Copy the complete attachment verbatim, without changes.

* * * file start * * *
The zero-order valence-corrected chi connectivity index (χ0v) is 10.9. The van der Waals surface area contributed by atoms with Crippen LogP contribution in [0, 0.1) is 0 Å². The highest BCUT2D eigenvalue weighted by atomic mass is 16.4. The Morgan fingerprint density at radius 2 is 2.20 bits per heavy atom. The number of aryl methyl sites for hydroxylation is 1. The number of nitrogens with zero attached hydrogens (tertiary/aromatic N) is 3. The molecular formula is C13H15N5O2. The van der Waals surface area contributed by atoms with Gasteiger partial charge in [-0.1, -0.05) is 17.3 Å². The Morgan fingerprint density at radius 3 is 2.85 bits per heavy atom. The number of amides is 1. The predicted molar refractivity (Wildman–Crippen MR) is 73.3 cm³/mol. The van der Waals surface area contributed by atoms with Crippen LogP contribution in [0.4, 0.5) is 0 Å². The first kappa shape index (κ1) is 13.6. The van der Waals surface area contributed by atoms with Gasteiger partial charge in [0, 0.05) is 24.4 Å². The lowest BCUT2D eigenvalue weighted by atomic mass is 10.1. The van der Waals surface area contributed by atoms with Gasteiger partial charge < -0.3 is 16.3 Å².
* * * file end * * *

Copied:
The zero-order valence-corrected chi connectivity index (χ0v) is 10.9. The van der Waals surface area contributed by atoms with Crippen LogP contribution in [0, 0.1) is 0 Å². The highest BCUT2D eigenvalue weighted by atomic mass is 16.4. The Morgan fingerprint density at radius 2 is 2.20 bits per heavy atom. The number of aryl methyl sites for hydroxylation is 1. The number of nitrogens with zero attached hydrogens (tertiary/aromatic N) is 3. The molecular formula is C13H15N5O2. The van der Waals surface area contributed by atoms with Gasteiger partial charge in [-0.1, -0.05) is 17.3 Å². The Morgan fingerprint density at radius 3 is 2.85 bits per heavy atom. The number of amides is 1. The predicted molar refractivity (Wildman–Crippen MR) is 73.3 cm³/mol. The van der Waals surface area contributed by atoms with Crippen LogP contribution in [0.4, 0.5) is 0 Å². The first kappa shape index (κ1) is 13.6. The van der Waals surface area contributed by atoms with Gasteiger partial charge in [0, 0.05) is 24.4 Å². The lowest BCUT2D eigenvalue weighted by atomic mass is 10.1. The van der Waals surface area contributed by atoms with Gasteiger partial charge < -0.3 is 16.3 Å².